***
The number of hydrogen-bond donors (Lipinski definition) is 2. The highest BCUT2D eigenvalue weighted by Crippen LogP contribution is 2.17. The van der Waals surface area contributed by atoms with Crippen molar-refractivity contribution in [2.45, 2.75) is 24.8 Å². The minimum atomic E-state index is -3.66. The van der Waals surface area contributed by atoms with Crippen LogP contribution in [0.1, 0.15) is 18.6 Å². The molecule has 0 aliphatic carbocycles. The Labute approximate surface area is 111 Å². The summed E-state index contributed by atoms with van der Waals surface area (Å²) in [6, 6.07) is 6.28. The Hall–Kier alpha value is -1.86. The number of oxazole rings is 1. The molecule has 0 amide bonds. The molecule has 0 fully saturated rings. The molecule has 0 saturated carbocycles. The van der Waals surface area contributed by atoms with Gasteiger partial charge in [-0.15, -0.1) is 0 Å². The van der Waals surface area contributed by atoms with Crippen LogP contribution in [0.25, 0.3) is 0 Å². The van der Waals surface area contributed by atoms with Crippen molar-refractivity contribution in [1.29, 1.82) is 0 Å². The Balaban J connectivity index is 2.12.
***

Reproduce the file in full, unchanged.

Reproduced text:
The number of hydrogen-bond donors (Lipinski definition) is 2. The highest BCUT2D eigenvalue weighted by Crippen LogP contribution is 2.17. The van der Waals surface area contributed by atoms with Crippen molar-refractivity contribution in [2.45, 2.75) is 24.8 Å². The minimum atomic E-state index is -3.66. The van der Waals surface area contributed by atoms with Crippen LogP contribution in [0.1, 0.15) is 18.6 Å². The molecule has 0 aliphatic carbocycles. The Labute approximate surface area is 111 Å². The summed E-state index contributed by atoms with van der Waals surface area (Å²) in [6, 6.07) is 6.28. The Hall–Kier alpha value is -1.86. The number of oxazole rings is 1. The molecule has 0 amide bonds. The molecule has 0 fully saturated rings. The molecule has 0 saturated carbocycles. The van der Waals surface area contributed by atoms with Gasteiger partial charge in [-0.15, -0.1) is 0 Å². The van der Waals surface area contributed by atoms with Crippen LogP contribution in [0.25, 0.3) is 0 Å². The van der Waals surface area contributed by atoms with Crippen molar-refractivity contribution in [1.29, 1.82) is 0 Å². The Balaban J connectivity index is 2.12.